A federal court may grant habeas relief only if the petitioner demonstrates that he is in custody “in violation of the Constitution or laws . . . of the United States.” 28 U.S.C. § 2254(a) (1996). In an attempt to “curb delays, to prevent ‘retrials’ on federal habeas, and to give effect to state convictions to the extent possible under law, ” Congress, as part of Antiterrorism and Effective Death Penalty Act (“AEDPA”), revised several statutes governing federal habeas relief. Williams v. Taylor, 529 U.S. 362, 404 (2000). “Under 28 U.S.C. § 2244(d)(1)(A), a state prisoner seeking federal habeas relief has just one year after his conviction becomes final in state court to file his federal petition.” Gladney v. Pollard, 799 F.3d 889, 894 (7th Cir. 2015). “The one-year clock is stopped, however, during the time the petitioner’s ‘properly filed’ application for state postconviction relief ‘is pending.’” Day v. McDonough, 547 U.S. 198, 201 (2006) (quoting 28 U.S.C. § 2244(d)(2)).

         III. Discussion

         Mr. Hatton’s conviction and sentence became final on February 19, 2013, when the time to file a notice of appeal expired 30 days after his sentencing. 28 U.S.C. § 2244(d)(1)(A).[2] The one-year period of limitation began running on February 20, 2013. The limitations period continued to run until June 10, 2013, when it was tolled for one day while Mr. Hatton’s first motion to modify sentence was pending. At that time, 131 days had elapsed. The limitations period resumed running until it expired on February 17, 2014. The petitioner filed a second motion to modify sentence on June 5, 2014, but his limitations period had already expired. De Jesus v. Acevedo, 567 F.3d 941, 943 (7th Cir. 2009) (“[A] state proceeding that does not begin until the federal year has expired is irrelevant [for tolling purposes].”).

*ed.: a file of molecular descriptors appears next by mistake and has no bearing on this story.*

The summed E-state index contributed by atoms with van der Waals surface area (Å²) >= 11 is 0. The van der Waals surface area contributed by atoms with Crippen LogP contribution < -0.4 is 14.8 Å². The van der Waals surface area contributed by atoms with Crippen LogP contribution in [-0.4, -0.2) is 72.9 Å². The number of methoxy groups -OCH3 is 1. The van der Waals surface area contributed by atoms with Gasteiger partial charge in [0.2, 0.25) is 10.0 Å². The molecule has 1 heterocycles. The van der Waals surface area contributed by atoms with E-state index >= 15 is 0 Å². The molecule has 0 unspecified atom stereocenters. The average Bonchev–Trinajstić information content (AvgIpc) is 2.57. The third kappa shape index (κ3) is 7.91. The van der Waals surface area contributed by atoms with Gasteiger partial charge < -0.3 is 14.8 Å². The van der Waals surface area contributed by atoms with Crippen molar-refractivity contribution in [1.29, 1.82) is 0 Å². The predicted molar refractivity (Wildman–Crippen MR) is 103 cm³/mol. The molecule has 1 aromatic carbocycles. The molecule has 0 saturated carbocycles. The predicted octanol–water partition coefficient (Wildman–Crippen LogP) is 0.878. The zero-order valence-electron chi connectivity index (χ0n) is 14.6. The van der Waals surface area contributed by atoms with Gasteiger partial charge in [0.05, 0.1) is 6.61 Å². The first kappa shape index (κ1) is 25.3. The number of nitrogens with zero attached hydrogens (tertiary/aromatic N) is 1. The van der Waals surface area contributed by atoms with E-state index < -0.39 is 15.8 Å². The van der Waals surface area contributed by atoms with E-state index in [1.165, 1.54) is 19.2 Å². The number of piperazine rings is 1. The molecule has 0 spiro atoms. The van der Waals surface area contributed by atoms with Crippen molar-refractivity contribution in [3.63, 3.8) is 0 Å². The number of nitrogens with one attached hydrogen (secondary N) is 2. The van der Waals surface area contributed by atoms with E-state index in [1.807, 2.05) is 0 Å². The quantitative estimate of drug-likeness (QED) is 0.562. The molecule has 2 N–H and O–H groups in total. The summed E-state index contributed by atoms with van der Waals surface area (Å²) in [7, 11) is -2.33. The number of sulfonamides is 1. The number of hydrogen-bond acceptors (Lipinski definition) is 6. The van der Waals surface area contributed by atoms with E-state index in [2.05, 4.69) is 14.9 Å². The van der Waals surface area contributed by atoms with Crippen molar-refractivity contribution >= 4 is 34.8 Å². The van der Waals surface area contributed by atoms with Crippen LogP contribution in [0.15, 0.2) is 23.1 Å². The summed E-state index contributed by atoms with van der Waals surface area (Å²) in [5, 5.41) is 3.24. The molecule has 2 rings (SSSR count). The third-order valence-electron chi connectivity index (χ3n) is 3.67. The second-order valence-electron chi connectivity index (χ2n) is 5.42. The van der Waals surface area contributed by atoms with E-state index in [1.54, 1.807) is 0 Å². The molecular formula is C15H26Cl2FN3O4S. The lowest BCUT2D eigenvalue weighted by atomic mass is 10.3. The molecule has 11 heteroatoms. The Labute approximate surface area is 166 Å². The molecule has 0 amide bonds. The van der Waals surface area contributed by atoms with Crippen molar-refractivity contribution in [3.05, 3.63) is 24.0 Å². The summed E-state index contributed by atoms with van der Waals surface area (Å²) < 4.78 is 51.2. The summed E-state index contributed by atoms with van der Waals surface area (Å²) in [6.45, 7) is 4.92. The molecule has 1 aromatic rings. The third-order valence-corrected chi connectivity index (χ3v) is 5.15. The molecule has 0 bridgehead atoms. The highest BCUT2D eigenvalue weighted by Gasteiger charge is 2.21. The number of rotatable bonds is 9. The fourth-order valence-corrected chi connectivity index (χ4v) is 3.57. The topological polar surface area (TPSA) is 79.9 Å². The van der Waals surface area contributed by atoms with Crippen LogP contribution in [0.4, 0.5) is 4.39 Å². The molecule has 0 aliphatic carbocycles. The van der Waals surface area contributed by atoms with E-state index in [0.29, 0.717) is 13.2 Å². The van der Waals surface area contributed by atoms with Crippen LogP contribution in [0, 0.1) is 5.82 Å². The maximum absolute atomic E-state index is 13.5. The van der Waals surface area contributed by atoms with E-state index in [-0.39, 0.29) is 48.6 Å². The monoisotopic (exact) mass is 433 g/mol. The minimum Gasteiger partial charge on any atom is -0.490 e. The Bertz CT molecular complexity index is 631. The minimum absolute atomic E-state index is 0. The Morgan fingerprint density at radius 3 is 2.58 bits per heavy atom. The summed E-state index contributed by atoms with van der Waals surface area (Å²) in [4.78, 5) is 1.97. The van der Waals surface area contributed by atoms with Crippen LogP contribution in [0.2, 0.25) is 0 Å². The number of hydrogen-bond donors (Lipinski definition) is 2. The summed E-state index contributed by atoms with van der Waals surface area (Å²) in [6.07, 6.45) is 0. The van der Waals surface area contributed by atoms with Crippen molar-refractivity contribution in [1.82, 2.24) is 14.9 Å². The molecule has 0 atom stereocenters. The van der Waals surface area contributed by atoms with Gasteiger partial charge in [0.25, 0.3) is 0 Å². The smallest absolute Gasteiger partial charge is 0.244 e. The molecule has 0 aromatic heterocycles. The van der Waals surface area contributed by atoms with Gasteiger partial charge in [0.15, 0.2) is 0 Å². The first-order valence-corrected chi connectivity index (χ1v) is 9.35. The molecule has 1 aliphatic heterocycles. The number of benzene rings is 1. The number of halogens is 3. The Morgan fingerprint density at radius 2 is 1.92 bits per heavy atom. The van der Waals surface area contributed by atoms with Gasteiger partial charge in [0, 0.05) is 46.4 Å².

Although the limitations period is tolled during the time in which the petitioner has pending a “properly filed application for State post-conviction or other collateral review, ” 28 U.S.C. § 2244(d)(2), the time period expired before Mr. Hatton filed his state petition for post-conviction relief on December 1, 2014.

         Mr. Hatton signed and mailed his federal habeas petition on April 24, 2019, more than five years after the one-year limitations period had expired. Therefore, his petition is untimely. The following chart illustrates this:

Limitations Period Begins

February 20, 2013

365 days left in limitation period

First Motion to Modify Sentence Filed

June 10, 2013

255 days left in limitation period

First Motion to Modify Sentence Denied

June 10, 2013

255 days left in limitation period

Federal Habeas Petition Due

February 21, 2014

0 days left in limitation period

State Post-Conviction Filed (statute of limitations expired)

December 1, 2014

Federal Habeas Petition Mailed

April 24, 2019

5 years, 62 days beyond limitation period

         Mr. Hatton asserts in his reply that he is entitled to equitable relief because his attorney failed to file a direct appeal and failed to provide him with a copy of his file. “[A] petitioner is entitled to equitable tolling only if he shows (1) that he has been pursuing his rights diligently, and (2) that some extraordinary circumstance stood in his way and prevented timely filing.” Holland v. Florida, 560 U.S. 631, 649 (2010). These two “elements” are distinct. Menominee Indian Tribe of Wis. v. United States, 136 S.Ct. 750, 756 (2016). The diligence element “covers those affairs within the litigant’s control; the extraordinary-circumstances prong, by contrast, is ...